The Campbell family and ours were intimate, employing jointly a well-educated English woman, Mrs. Steele, to teach my older sisters and the Campbell girls. Mrs. Steele gave me my first experience with the English language as spoken in England. I thought it very peculiar. She was fond of sirup but pronounced it sear‑rup. It was my first inkling that all the world might not be like the piney woods.

When I first remember my father he was in his middle forties. He was a stern, silent man. I never heard my mother  p6 address him other than as Mr. Evans. This was the elegant form of conjugal address in the middle years of the last century. As for us children, like Sweet Alice in the presence of Ben Bolt, we wept with delight at the smile on his face and trembled with fear at his frown. Yet he was a just man and a considerate father. For me he had a great ambition — the University of Virginia and then Harvard Law School. He wanted me to be a lawyer like Judge Campbell. I would never have thought of questioning his plans for me. The law became my ambition, too.

There seemed to be nothing then to prevent my realizing it. We had a fine home in Oakfields, money, cultured neighbors. Pensacola, a thriving city, was only six miles away. It was a happy life for the Evans family. Father spent most of his time at the mill in Bluffsprings, thirty miles north, but returned to us week-ends. He had installed Grandmother in the big Bluffsprings place, and she made a second home for him there. Sometimes Father took me with him to spend a happy week with Grandmother.

When I was seven years old, Father made a very enterprising and bold move. He began the construction of a big sawmill at Pine Barren in the heart of the yellow-pine forest south of Bluffsprings. There was no rail transportation. The mill was located on a creek, a western tributary of the Escambia River. The operation included the construction of a canal sixteen miles to the Escambia. At the mill Father dammed the creek to make a big storage pond for logs, and above this he ran a long canal through the woods in order to float the timber down.

This big undertaking extended him financially. Costs were higher than anticipated. It also began to demand all his time; he could no longer spend even his Sundays at Oakfields. Consequently he sold our Oakfields home and moved us up to Bluffsprings.

 p7  Much as we regretted leaving our friends for our lonesome oasis far back in the pine woods, we were by no means unhappy at Bluffsprings. The house was large and comfortable. Orchards, gardens, and fertile fields surrounded it. We had plenty of servants in the house and outside. My oldest sister was away at college. The rest of us children had an excellent governess, Miss Alice Hunt, of Mobile. From her I was learning my three R's. We seldom went outside our grounds, except for a daily walk with Mother or Miss Alice, living much as country children do in England today. Father gave me a plot of ground, and the gardener taught me how to grow vegetables. I became very good at it.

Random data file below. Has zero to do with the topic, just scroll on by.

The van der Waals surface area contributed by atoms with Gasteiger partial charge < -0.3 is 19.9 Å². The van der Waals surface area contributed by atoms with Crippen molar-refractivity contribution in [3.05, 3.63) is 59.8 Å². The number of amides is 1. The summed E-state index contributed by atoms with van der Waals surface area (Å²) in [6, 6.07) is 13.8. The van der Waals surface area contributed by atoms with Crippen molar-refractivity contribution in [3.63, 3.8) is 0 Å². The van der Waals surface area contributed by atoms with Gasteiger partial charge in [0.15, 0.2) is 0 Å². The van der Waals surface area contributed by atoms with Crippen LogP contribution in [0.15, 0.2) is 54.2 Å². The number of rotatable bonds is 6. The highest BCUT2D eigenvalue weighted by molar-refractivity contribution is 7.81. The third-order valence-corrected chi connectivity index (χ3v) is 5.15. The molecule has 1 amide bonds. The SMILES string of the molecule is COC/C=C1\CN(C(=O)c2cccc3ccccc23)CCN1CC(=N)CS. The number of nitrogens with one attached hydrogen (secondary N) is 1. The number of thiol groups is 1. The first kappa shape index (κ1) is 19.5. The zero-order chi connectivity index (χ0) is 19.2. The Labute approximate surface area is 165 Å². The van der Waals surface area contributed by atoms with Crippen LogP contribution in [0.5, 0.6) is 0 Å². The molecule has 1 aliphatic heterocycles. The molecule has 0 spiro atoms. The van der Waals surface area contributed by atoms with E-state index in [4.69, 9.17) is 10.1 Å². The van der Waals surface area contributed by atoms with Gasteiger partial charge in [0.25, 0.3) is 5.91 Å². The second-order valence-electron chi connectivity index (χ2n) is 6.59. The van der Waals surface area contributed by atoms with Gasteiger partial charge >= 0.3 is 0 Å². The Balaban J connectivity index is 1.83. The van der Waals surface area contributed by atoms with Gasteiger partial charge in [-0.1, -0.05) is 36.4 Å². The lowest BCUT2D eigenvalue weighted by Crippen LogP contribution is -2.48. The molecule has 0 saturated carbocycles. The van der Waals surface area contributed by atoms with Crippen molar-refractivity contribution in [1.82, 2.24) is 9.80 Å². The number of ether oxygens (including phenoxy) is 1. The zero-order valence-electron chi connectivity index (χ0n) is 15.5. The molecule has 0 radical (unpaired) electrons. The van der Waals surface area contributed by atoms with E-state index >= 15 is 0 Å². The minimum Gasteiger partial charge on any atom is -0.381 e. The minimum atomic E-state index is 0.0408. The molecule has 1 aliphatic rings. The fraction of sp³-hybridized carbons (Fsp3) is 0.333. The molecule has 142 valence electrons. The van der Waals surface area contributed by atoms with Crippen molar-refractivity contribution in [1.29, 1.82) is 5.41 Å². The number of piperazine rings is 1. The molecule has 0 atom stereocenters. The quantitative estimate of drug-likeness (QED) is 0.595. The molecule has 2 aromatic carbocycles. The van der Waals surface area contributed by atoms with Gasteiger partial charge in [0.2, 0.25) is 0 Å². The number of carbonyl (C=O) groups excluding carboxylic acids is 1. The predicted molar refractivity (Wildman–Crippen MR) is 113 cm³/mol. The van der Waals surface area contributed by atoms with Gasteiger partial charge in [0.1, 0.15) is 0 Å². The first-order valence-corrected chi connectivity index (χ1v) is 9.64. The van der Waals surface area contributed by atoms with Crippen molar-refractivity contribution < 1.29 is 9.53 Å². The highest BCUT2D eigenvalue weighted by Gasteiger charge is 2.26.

The Pine Barren enterprise was swallowing all Father's capital, and still the mill was not ready to operate. He took in a wealthy man of Pensacola as partner and, to hold up his end, borrowed heavily from this associate, giving his demand notes. The prospects for the Pine Barren mill were very bright. It would have its own cheap water transportation from the felled trees to the ships in Pensacola. It promised to be one of the most profitable timbering operations in Florida.

Then one memorable day — a blistering summer afternoon — there was a commotion of men coming into our grounds at Bluffsprings, and Father was carried into the house, unconscious. While supervising work on the canal he had suffered a sunstroke. The telegraph brought out a special train from Pensacola carrying Dr. Whiting, the leading physician of West Florida, Judge Campbell, and Father's business associate.

Dr. Whiting brought Father through apparently to complete recovery; but, as we were to know later, it was not complete. He was never the same man again. The stroke was fateful for all of us. Except for it, I would never have been an officer of the Navy, would never have contended with the Sea Lords in Washington, would never have become an independent shipbuilder  p8 afterwards. In all probability I would today be a lawyer practicing in Pensacola.

In a few weeks Father was back at Pine Barren, driving the work as hard as ever. At last the canals were finished, and the big mill's whistle blew for the first day's work. Soon it was running to capacity. All my father's calculations were verified. The profits were huge. It seemed certain that Father would soon clear off his indebtedness and become a magnate of the yellow-pine lumber industry.

Father's notes were called and, of course, he could not pay. The property was sold under the hammer for the amount of indebtedness. It was financial ruin. Even the first mill, at Bluffsprings, was now gone. Nothing remained except the Bluffsprings home and its spacious grounds. Penniless, Father sold this for a fraction of its real value. All he retained from the wreck of his fortunes was the concession that his family might occupy temporarily a cottage on the Bluffsprings estate.

At the age of fifty my father found himself what he had not been since he was a young man — an employee.